Don’t Ignore Any Foreign Influence

Some are calling for an investigation of whether Russia tried to influence our 2016 elections.

Some of the founding fathers of our nation warned that foreigners would try to influence our elections and our policies. So, no foreign attempts to influence our elections and policies should be ignored.

But, in 2008, I published a report which suggested that China was spending hundreds of millions of dollars to influence that election for Obama. The main stream media ignored my report. In August 2016, I updated that report with more information.

Any investigation of foreigners trying to influence our election should be expanded to investigate all attempts by all foreign interests – including China and Mexico.

Anyone interested can search “China influencing American elections, Woodrow Wilcox” to find the most current article that I wrote on this matter (with an interview video).

4 Comments

  1. Thisoldspouse says:

    What is considered “influence?” Mere advocacy, which national leader have that right?

    • Bob Ellis says:

      The claim is that Russia attempted to help Trump win the election by hacking and releasing Democrat emails, which cast Democrats in a bad light.

      While I wouldn’t doubt that to be true (Trump and some of his associates are Putin fanboys), even if it is true, I don’t think it made much difference, and here’s why:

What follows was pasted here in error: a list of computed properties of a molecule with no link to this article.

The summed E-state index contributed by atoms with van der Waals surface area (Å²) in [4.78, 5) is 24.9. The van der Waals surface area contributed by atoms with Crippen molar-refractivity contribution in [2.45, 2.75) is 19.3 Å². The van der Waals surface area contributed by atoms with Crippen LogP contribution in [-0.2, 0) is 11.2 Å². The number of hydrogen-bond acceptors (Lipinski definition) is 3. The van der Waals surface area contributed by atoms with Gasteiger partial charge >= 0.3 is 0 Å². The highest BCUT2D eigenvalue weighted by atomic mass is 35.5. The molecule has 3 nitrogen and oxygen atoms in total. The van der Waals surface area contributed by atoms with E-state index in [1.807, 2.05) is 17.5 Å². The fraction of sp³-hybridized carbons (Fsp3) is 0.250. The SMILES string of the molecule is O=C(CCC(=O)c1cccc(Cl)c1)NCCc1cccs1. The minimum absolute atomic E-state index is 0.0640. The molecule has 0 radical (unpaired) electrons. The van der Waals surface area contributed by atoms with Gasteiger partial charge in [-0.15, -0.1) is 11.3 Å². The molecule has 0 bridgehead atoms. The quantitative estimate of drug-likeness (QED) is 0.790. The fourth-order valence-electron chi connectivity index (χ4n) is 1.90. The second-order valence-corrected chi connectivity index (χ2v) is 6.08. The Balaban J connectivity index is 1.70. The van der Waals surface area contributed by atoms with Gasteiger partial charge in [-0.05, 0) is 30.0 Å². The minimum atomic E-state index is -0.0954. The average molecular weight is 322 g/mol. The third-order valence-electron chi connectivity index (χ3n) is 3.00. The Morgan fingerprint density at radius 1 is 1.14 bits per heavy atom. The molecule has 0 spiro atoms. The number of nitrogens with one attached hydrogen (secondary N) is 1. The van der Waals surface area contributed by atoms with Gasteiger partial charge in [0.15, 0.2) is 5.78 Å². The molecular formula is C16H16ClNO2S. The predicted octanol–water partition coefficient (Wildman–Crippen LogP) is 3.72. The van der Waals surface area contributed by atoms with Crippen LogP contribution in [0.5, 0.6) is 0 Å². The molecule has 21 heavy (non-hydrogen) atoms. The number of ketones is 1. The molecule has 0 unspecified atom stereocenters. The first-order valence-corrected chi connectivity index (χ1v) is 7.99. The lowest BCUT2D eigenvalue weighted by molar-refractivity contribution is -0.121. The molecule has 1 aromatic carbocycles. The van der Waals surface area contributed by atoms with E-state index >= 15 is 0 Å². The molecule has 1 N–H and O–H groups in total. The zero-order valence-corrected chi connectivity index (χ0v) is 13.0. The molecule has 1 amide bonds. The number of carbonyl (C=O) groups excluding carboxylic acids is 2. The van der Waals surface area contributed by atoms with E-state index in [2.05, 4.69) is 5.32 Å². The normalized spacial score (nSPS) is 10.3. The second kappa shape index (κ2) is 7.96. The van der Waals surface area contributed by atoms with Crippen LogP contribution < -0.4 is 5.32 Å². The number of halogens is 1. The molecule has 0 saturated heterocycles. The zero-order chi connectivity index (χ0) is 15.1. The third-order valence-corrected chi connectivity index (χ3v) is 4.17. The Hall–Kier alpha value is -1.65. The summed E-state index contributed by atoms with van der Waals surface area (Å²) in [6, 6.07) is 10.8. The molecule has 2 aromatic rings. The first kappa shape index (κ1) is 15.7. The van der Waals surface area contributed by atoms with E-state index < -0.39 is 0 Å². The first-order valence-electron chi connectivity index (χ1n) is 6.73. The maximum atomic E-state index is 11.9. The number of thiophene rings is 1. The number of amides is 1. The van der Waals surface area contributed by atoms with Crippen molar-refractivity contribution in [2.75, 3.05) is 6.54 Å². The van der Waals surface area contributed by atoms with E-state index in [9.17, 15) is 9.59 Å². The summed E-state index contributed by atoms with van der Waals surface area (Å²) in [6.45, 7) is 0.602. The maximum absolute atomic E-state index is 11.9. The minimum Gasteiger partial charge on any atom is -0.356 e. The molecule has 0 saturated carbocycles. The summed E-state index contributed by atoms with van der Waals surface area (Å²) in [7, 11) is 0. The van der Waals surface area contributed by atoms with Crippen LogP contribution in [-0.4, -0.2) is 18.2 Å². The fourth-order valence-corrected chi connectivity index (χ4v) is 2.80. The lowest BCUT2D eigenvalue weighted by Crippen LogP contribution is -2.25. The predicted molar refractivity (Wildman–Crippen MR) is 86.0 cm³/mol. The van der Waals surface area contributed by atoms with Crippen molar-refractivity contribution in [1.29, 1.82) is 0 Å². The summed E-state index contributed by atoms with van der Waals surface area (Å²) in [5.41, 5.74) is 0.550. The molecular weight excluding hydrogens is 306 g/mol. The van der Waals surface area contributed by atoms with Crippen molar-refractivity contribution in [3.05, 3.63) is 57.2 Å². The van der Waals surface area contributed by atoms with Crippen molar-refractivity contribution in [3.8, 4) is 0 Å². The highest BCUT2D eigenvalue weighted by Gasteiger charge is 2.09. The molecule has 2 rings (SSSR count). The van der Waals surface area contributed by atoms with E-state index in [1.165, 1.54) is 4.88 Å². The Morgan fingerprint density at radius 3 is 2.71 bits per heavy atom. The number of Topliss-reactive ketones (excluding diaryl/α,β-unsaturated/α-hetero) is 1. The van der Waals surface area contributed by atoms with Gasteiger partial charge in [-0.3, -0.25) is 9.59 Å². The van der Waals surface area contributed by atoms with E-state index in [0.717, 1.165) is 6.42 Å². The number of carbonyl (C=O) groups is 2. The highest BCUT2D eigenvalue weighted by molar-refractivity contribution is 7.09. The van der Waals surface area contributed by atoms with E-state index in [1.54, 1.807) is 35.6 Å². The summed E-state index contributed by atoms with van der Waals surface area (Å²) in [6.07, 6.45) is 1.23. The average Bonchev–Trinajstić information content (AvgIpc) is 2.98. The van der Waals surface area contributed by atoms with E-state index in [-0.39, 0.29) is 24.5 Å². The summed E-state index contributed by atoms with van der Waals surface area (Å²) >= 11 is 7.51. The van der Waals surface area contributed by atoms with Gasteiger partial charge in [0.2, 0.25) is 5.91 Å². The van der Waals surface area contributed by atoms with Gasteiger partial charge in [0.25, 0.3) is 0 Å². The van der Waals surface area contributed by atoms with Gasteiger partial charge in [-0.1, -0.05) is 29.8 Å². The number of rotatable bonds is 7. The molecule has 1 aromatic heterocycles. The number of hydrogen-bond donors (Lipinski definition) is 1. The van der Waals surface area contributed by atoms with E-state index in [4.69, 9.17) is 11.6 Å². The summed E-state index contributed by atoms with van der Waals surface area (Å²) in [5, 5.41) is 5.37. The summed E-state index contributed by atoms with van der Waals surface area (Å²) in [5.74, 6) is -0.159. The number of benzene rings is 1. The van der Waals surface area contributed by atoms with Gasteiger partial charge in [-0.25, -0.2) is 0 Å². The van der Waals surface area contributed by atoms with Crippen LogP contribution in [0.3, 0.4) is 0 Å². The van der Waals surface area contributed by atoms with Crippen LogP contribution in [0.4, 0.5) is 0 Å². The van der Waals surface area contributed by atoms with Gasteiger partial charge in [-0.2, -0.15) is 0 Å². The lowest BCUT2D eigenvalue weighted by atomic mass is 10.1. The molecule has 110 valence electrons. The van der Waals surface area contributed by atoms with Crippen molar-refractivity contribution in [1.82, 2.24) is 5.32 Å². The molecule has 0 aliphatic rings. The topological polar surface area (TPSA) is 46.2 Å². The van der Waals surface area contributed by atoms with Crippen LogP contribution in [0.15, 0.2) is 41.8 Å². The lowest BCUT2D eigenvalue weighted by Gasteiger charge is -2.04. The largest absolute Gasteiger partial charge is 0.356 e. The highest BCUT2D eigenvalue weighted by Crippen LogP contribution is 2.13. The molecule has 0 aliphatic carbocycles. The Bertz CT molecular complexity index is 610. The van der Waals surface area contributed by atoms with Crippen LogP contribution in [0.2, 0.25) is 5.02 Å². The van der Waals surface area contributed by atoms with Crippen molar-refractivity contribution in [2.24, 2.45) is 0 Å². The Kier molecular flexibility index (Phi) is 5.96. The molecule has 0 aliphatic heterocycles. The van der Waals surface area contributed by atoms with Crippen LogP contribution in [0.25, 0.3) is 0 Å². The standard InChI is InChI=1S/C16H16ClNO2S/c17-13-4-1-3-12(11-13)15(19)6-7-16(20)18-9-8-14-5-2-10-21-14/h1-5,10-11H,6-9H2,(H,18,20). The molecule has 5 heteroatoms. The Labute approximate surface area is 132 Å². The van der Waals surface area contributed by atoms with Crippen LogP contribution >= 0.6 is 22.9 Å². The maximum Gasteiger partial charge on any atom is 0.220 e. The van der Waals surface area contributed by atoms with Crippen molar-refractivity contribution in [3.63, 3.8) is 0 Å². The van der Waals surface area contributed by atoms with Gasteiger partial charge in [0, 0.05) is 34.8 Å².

http://www.americanclarion.com/2016/11/09/donald-trump-finally-how-rino-can-win-the-presidency-46357/

      http://www.dailywire.com/news/11546/4-reasons-russia-didnt-swing-election-trump-ben-shapiro

      In other words, there were much more powerful forces in play that helped Trump triumph over Clinton. After the Titanic hit the iceberg, would it have made much of a difference if someone drilled an additional hole in the hull?

      But I think it’s wise for us to be aware and fully understand the circumstances when a foreign figure or power attempts to influence our elections. If we are alert to and wise to the devices of foreign influences, we are better able to weigh such information accordingly when similar things happen in the future.

      • Thisoldspouse says:

        Thanks for the answers. I’m just trying to understand the claim of “influence” that is casting a pall of illegitimacy over this, and any other, election.

        • Bob Ellis says:

          Though I’m not even remotely a Donald Trump fan, I think claims of “illegitimacy” are way, way overblown. This was a spoonful of water in an already sinking ship for Clinton (and nothing we didn’t already know about the corrupt scumbags on the Left).

          The hacking was illegal, but the release of the information (once already hacked and obtained) was not in and of itself illegal or even an “improper influence,” though it WAS an attempt to influence the election. Not all attempts to influence or illegal or even improper, but we should understand their context and where they’re coming from so that we can assign the proper weight to them.